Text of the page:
A school board recognizing the importance of teaching its students how to appropriately and positively interact with different technology is a major feat as many schools today not only exclude modern technologies in their schools, but ban them altogether. Instead of being treated as something dangerous and disctracting, LBPSB acknowledges that technology is a powerful teaching tool and that it is time to bring education into the contemporary era. As they explain, "Digital citizenship can be described as the norms for appropriate, responsible behavior with regard to technology use." Some incredible (and free) digital literacy resources found on the program website can be found here!

While we were very excited to find out about the Digital Citizenship program, we wanted to see if and how the schools in the LBPSB had implemented any technologies or media tools into their curricula. After some digging we were surprised to find that only 25 out of 56 (44%) of the schools had implemented the technological requirements, according to their latest annual reports. Many of the schools are using iPads, Smartboards and laptops in various classes but some have gone even further, creating a media-based program or class. For instance, Macdonald High School has a whole class dedicated to Digital Citizenship and Westwood Jr High School has a ‘Matrix’ program which has implemented technology in all core classes. Though the schools that are following the school board’s recommendations appear to be on the right track, there are still 31 schools that either have plans to incorporate the Digital Citizenship program or do not mention it at all.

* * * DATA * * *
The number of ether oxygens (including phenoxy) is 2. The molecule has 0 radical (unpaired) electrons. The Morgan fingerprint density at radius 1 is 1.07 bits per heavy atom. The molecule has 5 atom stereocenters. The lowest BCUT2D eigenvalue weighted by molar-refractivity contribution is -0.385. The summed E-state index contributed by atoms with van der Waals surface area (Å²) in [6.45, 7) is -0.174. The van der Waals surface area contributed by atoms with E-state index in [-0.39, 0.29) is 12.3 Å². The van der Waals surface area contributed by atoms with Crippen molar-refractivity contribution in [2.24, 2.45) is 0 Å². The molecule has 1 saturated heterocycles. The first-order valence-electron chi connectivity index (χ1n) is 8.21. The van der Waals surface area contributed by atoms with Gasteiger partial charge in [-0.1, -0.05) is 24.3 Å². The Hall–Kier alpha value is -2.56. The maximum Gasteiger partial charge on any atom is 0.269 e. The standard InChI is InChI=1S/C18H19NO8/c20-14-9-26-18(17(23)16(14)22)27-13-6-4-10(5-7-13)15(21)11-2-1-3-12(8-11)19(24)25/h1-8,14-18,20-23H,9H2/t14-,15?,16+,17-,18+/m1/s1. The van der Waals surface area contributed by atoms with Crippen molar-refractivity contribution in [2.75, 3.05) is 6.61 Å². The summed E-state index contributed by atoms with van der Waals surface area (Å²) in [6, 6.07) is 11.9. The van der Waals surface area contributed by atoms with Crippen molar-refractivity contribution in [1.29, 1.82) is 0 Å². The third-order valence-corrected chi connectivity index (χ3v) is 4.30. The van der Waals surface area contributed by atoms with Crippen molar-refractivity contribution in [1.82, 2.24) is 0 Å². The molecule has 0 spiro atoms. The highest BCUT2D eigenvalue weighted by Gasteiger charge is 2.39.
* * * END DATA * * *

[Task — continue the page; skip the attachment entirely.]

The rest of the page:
Hands On Media workshops are a great start for these schools and would also benefit those which already teach with technology. Our workshops teach students how to think critically about the media we are consuming and creating, while simultaneously providing teachers with effective educational tools to continue to incorporate media into their curriculum long after we have gone.

We applaud the LSPSB’s Digital Citizenship program as a model for the education system in Canada, and are here to help other school boards across Quebec and Canada embrace media in the classroom, using these powerful tools to create a media and digital literate generation.